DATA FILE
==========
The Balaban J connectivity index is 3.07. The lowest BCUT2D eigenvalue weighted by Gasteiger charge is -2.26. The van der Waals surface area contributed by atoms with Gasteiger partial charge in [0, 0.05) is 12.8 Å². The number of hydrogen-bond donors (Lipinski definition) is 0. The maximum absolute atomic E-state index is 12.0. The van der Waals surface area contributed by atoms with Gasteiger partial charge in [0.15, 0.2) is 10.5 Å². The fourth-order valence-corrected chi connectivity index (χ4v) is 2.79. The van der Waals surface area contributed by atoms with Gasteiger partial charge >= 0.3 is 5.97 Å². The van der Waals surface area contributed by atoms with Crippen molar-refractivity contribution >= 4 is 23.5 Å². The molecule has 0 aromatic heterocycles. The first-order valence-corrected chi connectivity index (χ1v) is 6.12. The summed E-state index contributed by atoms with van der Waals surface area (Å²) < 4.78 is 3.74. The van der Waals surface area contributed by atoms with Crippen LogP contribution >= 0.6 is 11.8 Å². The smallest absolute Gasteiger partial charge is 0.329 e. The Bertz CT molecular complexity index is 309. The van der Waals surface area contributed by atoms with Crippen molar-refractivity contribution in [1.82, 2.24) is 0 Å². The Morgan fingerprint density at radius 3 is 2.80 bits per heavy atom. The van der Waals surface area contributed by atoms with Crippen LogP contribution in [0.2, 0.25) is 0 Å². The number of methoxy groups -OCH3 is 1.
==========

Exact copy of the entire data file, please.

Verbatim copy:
The Balaban J connectivity index is 3.07. The lowest BCUT2D eigenvalue weighted by Gasteiger charge is -2.26. The van der Waals surface area contributed by atoms with Gasteiger partial charge in [0, 0.05) is 12.8 Å². The number of hydrogen-bond donors (Lipinski definition) is 0. The maximum absolute atomic E-state index is 12.0. The van der Waals surface area contributed by atoms with Gasteiger partial charge in [0.15, 0.2) is 10.5 Å². The fourth-order valence-corrected chi connectivity index (χ4v) is 2.79. The van der Waals surface area contributed by atoms with Gasteiger partial charge >= 0.3 is 5.97 Å². The van der Waals surface area contributed by atoms with Crippen molar-refractivity contribution >= 4 is 23.5 Å². The molecule has 0 aromatic heterocycles. The first-order valence-corrected chi connectivity index (χ1v) is 6.12. The summed E-state index contributed by atoms with van der Waals surface area (Å²) < 4.78 is 3.74. The van der Waals surface area contributed by atoms with Crippen LogP contribution >= 0.6 is 11.8 Å². The smallest absolute Gasteiger partial charge is 0.329 e. The Bertz CT molecular complexity index is 309. The van der Waals surface area contributed by atoms with Crippen molar-refractivity contribution in [1.82, 2.24) is 0 Å². The Morgan fingerprint density at radius 3 is 2.80 bits per heavy atom. The van der Waals surface area contributed by atoms with Crippen LogP contribution in [0.2, 0.25) is 0 Å². The number of methoxy groups -OCH3 is 1.